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B.C.’s big summer events uncertain as Celebration of Light cancelled again

The Burrard Street Bridge is seen in the foreground as fireworks from Team China blast over the waters of English Bay during the Celebration of Light in Vancouver, Saturday, July 30, 2011. THE CANADIAN PRESS/Jonathan Hayward

The Honda Celebration of Light fireworks show has been cancelled for the second straight year, organizers announced Monday.

They said they have been forced to cancel the event again because of the COVID-19 pandemic as they are not able to deliver the show in a safe manner.

The annual show in English Bay regularly attracted hundreds of thousands of people each year.

The Vancouver Fireworks Festival society said “the event will return bigger and better than ever for its milestone 30th season” in 2022.

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No New Year’s fireworks in Vancouver – Dec 31, 2019

Read more: Vancouver’s 2020 Celebration of Light scrapped due to coronavirus pandemic

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This news comes as other B.C. summer events are still hoping to go ahead this year with COVID-19 safety plans in place.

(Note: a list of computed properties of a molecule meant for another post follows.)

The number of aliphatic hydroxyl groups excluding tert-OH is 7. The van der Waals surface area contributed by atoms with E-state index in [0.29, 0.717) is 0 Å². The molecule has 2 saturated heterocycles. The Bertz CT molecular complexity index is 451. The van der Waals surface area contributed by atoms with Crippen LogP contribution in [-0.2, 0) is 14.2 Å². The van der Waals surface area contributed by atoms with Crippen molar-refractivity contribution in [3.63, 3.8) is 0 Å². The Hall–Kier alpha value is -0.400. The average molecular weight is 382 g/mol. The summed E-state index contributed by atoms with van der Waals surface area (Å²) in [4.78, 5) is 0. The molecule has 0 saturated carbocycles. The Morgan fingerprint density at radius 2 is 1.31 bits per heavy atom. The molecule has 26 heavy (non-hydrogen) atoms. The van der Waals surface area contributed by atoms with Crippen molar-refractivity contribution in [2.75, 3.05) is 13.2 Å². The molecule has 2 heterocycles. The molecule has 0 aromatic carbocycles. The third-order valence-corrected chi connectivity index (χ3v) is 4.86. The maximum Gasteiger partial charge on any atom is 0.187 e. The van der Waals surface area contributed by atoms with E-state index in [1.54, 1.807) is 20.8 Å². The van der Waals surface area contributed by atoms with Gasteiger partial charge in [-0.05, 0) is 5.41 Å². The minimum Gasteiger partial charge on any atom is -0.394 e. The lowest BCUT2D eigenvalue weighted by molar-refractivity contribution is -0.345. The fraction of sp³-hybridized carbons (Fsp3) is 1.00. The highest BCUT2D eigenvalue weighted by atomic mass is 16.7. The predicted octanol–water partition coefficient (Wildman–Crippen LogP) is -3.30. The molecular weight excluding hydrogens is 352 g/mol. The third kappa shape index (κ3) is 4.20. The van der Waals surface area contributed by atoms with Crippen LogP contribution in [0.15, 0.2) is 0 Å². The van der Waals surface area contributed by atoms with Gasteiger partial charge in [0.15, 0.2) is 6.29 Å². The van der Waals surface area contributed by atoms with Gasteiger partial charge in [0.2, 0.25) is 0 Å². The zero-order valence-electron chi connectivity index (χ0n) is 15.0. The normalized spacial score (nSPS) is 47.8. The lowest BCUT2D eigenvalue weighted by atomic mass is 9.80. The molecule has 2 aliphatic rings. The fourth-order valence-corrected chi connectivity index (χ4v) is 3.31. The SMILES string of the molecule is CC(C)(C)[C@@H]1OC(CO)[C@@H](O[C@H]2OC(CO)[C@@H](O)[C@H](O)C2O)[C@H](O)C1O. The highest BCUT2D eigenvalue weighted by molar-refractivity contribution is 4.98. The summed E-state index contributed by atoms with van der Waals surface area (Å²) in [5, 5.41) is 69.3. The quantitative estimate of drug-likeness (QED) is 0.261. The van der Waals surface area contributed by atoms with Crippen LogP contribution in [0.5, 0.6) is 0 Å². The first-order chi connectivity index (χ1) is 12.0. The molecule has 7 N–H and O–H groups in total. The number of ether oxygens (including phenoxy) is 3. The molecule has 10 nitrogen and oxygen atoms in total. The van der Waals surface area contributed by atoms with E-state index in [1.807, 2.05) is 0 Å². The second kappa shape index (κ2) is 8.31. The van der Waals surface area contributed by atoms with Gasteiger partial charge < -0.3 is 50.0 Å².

However, there are no guarantees events such as the annual Pride Parade in downtown Vancouver, Canada Day celebrations and the PNE will be allowed to run.

Playland had been scheduled to reopen with safety protocols on May 1, but officials paused that until after the May long weekend amid public outcry over COVID-19 concerns and amid strict restrictions on travel and the restaurant industry.

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Playland hits pause on re-opening – Apr 28, 2021

Read more: Playland delays reopening as B.C. fights COVID-19 third wave concerns

On Friday, Vancouver Mayor Kennedy Stewart said the PNE needs $8 million in urgent, emergency aid from the provincial government or is at risk of folding due to the pandemic.

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The annual summer fair’s revenue situation is “so dire that the PNE as we now know and love it could end, despite the City of Vancouver backstopping the PNE’s ever-growing line of credit,” Stewart said.

The PNE employs about 4,300 people and, according to executives, supports another 9,500 indirect jobs along with a $200-million economic impact on the region.

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PNE president on why amusement park should be considered for pandemic-related relief grants

On Monday, provincial health officer Dr. Bonnie Henry said there are still things they don’t know about COVID and the spread but they hope with the increase in vaccine arriving in B.C., some small outdoor events can still go ahead.

However, larger events, even outdoors, are likely not able to go ahead, Henry added.

“There will not be big events where there are lots of crowds of people this summer,” she said.

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—with files from Simon Little

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